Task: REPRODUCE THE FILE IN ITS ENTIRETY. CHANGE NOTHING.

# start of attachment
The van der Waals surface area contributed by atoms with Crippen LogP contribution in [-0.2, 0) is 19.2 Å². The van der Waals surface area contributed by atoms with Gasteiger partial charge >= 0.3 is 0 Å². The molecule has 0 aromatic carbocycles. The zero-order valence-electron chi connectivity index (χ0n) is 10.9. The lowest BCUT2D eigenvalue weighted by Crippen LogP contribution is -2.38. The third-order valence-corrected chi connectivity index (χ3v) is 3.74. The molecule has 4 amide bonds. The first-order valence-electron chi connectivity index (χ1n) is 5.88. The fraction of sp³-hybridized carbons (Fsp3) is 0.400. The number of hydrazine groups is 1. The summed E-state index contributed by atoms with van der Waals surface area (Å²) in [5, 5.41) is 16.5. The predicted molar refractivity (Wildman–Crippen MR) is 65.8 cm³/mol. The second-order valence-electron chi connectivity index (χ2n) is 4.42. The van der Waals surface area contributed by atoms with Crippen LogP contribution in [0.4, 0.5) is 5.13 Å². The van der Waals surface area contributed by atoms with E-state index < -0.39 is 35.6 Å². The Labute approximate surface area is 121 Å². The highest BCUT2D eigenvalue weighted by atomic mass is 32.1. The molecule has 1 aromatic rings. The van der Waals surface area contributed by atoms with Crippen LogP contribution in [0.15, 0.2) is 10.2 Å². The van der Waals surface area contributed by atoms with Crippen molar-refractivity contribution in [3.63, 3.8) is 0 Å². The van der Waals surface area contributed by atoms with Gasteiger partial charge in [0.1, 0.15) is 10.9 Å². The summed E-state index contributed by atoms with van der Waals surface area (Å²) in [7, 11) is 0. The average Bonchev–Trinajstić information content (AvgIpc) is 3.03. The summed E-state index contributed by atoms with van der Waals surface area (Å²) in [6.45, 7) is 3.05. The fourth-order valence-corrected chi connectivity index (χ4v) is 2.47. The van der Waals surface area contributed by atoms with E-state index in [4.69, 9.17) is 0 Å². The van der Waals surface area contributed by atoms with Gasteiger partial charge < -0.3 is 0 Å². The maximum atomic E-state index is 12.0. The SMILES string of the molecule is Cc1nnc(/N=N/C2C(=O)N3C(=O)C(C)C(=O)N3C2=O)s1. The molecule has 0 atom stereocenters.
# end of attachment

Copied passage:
The van der Waals surface area contributed by atoms with Crippen LogP contribution in [-0.2, 0) is 19.2 Å². The van der Waals surface area contributed by atoms with Gasteiger partial charge >= 0.3 is 0 Å². The molecule has 0 aromatic carbocycles. The zero-order valence-electron chi connectivity index (χ0n) is 10.9. The lowest BCUT2D eigenvalue weighted by Crippen LogP contribution is -2.38. The third-order valence-corrected chi connectivity index (χ3v) is 3.74. The molecule has 4 amide bonds. The first-order valence-electron chi connectivity index (χ1n) is 5.88. The fraction of sp³-hybridized carbons (Fsp3) is 0.400. The number of hydrazine groups is 1. The summed E-state index contributed by atoms with van der Waals surface area (Å²) in [5, 5.41) is 16.5. The predicted molar refractivity (Wildman–Crippen MR) is 65.8 cm³/mol. The second-order valence-electron chi connectivity index (χ2n) is 4.42. The van der Waals surface area contributed by atoms with Crippen LogP contribution in [0.4, 0.5) is 5.13 Å². The van der Waals surface area contributed by atoms with E-state index < -0.39 is 35.6 Å². The Labute approximate surface area is 121 Å². The highest BCUT2D eigenvalue weighted by atomic mass is 32.1. The molecule has 1 aromatic rings. The van der Waals surface area contributed by atoms with Crippen LogP contribution in [0.15, 0.2) is 10.2 Å². The van der Waals surface area contributed by atoms with Crippen molar-refractivity contribution in [3.63, 3.8) is 0 Å². The van der Waals surface area contributed by atoms with Gasteiger partial charge in [0.1, 0.15) is 10.9 Å². The summed E-state index contributed by atoms with van der Waals surface area (Å²) in [7, 11) is 0. The average Bonchev–Trinajstić information content (AvgIpc) is 3.03. The summed E-state index contributed by atoms with van der Waals surface area (Å²) in [6.45, 7) is 3.05. The fourth-order valence-corrected chi connectivity index (χ4v) is 2.47. The van der Waals surface area contributed by atoms with E-state index in [4.69, 9.17) is 0 Å². The van der Waals surface area contributed by atoms with Gasteiger partial charge < -0.3 is 0 Å². The maximum atomic E-state index is 12.0. The SMILES string of the molecule is Cc1nnc(/N=N/C2C(=O)N3C(=O)C(C)C(=O)N3C2=O)s1. The molecule has 0 atom stereocenters.